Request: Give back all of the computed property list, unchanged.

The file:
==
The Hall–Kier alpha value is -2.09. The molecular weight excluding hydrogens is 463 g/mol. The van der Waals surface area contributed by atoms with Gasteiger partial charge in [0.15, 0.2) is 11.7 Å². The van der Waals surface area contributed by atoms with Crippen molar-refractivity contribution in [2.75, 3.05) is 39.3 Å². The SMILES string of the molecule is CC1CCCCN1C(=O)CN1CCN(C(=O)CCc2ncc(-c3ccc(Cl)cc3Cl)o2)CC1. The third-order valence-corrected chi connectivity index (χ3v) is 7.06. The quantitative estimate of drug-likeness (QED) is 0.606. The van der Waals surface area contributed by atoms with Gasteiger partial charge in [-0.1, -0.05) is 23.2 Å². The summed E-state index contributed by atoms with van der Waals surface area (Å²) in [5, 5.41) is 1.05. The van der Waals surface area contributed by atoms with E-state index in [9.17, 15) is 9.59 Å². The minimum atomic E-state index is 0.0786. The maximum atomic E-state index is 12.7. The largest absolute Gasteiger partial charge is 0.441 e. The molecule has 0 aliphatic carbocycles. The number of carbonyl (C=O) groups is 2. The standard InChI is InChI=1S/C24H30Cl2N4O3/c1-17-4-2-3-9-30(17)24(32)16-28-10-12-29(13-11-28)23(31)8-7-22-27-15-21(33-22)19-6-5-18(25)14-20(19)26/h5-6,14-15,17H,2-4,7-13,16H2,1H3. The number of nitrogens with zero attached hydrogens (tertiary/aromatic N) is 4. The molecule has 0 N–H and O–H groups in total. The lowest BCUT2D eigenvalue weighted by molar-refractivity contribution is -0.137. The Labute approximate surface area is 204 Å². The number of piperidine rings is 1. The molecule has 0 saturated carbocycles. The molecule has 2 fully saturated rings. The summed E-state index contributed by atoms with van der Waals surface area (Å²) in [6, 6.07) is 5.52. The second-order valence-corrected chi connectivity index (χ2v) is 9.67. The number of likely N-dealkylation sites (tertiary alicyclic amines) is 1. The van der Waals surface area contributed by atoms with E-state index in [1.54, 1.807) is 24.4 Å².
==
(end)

The Hall–Kier alpha value is -2.09. The molecular weight excluding hydrogens is 463 g/mol. The van der Waals surface area contributed by atoms with Gasteiger partial charge in [0.15, 0.2) is 11.7 Å². The van der Waals surface area contributed by atoms with Crippen molar-refractivity contribution in [2.75, 3.05) is 39.3 Å². The SMILES string of the molecule is CC1CCCCN1C(=O)CN1CCN(C(=O)CCc2ncc(-c3ccc(Cl)cc3Cl)o2)CC1. The third-order valence-corrected chi connectivity index (χ3v) is 7.06. The quantitative estimate of drug-likeness (QED) is 0.606. The van der Waals surface area contributed by atoms with Gasteiger partial charge in [-0.1, -0.05) is 23.2 Å². The summed E-state index contributed by atoms with van der Waals surface area (Å²) in [5, 5.41) is 1.05. The van der Waals surface area contributed by atoms with E-state index in [9.17, 15) is 9.59 Å². The minimum atomic E-state index is 0.0786. The maximum atomic E-state index is 12.7. The largest absolute Gasteiger partial charge is 0.441 e. The molecule has 0 aliphatic carbocycles. The number of carbonyl (C=O) groups is 2. The standard InChI is InChI=1S/C24H30Cl2N4O3/c1-17-4-2-3-9-30(17)24(32)16-28-10-12-29(13-11-28)23(31)8-7-22-27-15-21(33-22)19-6-5-18(25)14-20(19)26/h5-6,14-15,17H,2-4,7-13,16H2,1H3. The number of nitrogens with zero attached hydrogens (tertiary/aromatic N) is 4. The molecule has 0 N–H and O–H groups in total. The lowest BCUT2D eigenvalue weighted by molar-refractivity contribution is -0.137. The Labute approximate surface area is 204 Å². The number of piperidine rings is 1. The molecule has 0 saturated carbocycles. The molecule has 2 fully saturated rings. The summed E-state index contributed by atoms with van der Waals surface area (Å²) in [6, 6.07) is 5.52. The second-order valence-corrected chi connectivity index (χ2v) is 9.67. The number of likely N-dealkylation sites (tertiary alicyclic amines) is 1. The van der Waals surface area contributed by atoms with E-state index in [1.54, 1.807) is 24.4 Å².